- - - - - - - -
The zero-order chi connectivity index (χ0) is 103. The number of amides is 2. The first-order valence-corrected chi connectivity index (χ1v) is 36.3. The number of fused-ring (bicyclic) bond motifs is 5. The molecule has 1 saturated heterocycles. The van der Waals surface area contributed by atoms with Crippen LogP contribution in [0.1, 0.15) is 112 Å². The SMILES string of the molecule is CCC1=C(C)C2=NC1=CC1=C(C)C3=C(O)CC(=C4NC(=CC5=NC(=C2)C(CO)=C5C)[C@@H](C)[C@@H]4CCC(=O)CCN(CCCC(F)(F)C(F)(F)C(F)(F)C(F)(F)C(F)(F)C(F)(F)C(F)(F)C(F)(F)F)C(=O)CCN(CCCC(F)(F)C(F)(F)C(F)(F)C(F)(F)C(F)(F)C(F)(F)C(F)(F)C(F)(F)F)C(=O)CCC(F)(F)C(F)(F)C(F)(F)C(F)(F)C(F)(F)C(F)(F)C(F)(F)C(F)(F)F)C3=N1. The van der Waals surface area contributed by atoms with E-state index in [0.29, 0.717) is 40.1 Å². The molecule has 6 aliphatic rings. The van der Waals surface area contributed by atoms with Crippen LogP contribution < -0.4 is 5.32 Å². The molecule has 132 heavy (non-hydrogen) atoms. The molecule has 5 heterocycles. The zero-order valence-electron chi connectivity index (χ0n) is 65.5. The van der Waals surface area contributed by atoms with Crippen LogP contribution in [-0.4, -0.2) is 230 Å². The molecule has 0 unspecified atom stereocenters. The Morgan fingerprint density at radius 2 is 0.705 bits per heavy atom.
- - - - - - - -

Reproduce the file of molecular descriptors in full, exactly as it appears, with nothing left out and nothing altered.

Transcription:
The zero-order chi connectivity index (χ0) is 103. The number of amides is 2. The first-order valence-corrected chi connectivity index (χ1v) is 36.3. The number of fused-ring (bicyclic) bond motifs is 5. The molecule has 1 saturated heterocycles. The van der Waals surface area contributed by atoms with Crippen LogP contribution in [0.1, 0.15) is 112 Å². The SMILES string of the molecule is CCC1=C(C)C2=NC1=CC1=C(C)C3=C(O)CC(=C4NC(=CC5=NC(=C2)C(CO)=C5C)[C@@H](C)[C@@H]4CCC(=O)CCN(CCCC(F)(F)C(F)(F)C(F)(F)C(F)(F)C(F)(F)C(F)(F)C(F)(F)C(F)(F)F)C(=O)CCN(CCCC(F)(F)C(F)(F)C(F)(F)C(F)(F)C(F)(F)C(F)(F)C(F)(F)C(F)(F)F)C(=O)CCC(F)(F)C(F)(F)C(F)(F)C(F)(F)C(F)(F)C(F)(F)C(F)(F)C(F)(F)F)C3=N1. The van der Waals surface area contributed by atoms with E-state index in [0.29, 0.717) is 40.1 Å². The molecule has 6 aliphatic rings. The van der Waals surface area contributed by atoms with Crippen LogP contribution < -0.4 is 5.32 Å². The molecule has 132 heavy (non-hydrogen) atoms. The molecule has 5 heterocycles. The zero-order valence-electron chi connectivity index (χ0n) is 65.5. The van der Waals surface area contributed by atoms with Crippen LogP contribution in [-0.4, -0.2) is 230 Å². The molecule has 0 unspecified atom stereocenters. The Morgan fingerprint density at radius 2 is 0.705 bits per heavy atom.